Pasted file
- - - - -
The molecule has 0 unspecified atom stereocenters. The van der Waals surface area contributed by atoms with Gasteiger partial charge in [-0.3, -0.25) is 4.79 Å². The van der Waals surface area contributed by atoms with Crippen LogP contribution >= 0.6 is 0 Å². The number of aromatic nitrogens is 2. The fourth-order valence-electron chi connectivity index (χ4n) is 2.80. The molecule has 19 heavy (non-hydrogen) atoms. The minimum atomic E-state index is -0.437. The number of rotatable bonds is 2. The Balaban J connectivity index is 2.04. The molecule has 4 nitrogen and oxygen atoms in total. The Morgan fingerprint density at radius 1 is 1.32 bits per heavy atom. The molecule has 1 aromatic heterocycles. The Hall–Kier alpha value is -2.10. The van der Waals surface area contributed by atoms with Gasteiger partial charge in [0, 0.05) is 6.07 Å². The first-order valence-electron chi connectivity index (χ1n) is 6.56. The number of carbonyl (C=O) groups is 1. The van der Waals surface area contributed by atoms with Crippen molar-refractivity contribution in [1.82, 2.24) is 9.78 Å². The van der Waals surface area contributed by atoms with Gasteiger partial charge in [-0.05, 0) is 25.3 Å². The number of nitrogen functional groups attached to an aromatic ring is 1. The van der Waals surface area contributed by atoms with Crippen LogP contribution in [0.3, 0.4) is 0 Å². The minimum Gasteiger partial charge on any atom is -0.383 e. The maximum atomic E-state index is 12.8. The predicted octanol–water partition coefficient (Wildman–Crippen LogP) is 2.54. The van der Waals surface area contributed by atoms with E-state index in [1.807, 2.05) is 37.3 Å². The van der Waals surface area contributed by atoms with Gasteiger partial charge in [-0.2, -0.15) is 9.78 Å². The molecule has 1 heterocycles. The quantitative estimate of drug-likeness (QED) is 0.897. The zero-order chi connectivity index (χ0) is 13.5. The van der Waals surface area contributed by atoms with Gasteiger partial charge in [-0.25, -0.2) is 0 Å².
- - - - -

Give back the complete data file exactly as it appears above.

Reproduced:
The molecule has 0 unspecified atom stereocenters. The van der Waals surface area contributed by atoms with Gasteiger partial charge in [-0.3, -0.25) is 4.79 Å². The van der Waals surface area contributed by atoms with Crippen LogP contribution >= 0.6 is 0 Å². The number of aromatic nitrogens is 2. The fourth-order valence-electron chi connectivity index (χ4n) is 2.80. The molecule has 19 heavy (non-hydrogen) atoms. The minimum atomic E-state index is -0.437. The number of rotatable bonds is 2. The Balaban J connectivity index is 2.04. The molecule has 4 nitrogen and oxygen atoms in total. The Morgan fingerprint density at radius 1 is 1.32 bits per heavy atom. The molecule has 1 aromatic heterocycles. The Hall–Kier alpha value is -2.10. The van der Waals surface area contributed by atoms with Gasteiger partial charge in [0, 0.05) is 6.07 Å². The first-order valence-electron chi connectivity index (χ1n) is 6.56. The number of carbonyl (C=O) groups is 1. The van der Waals surface area contributed by atoms with Crippen molar-refractivity contribution in [1.82, 2.24) is 9.78 Å². The van der Waals surface area contributed by atoms with Gasteiger partial charge in [-0.05, 0) is 25.3 Å². The number of nitrogen functional groups attached to an aromatic ring is 1. The van der Waals surface area contributed by atoms with Crippen LogP contribution in [0.3, 0.4) is 0 Å². The minimum Gasteiger partial charge on any atom is -0.383 e. The maximum atomic E-state index is 12.8. The predicted octanol–water partition coefficient (Wildman–Crippen LogP) is 2.54. The van der Waals surface area contributed by atoms with E-state index in [1.807, 2.05) is 37.3 Å². The van der Waals surface area contributed by atoms with Gasteiger partial charge in [-0.2, -0.15) is 9.78 Å². The molecule has 1 heterocycles. The quantitative estimate of drug-likeness (QED) is 0.897. The zero-order chi connectivity index (χ0) is 13.5. The van der Waals surface area contributed by atoms with Gasteiger partial charge in [-0.25, -0.2) is 0 Å².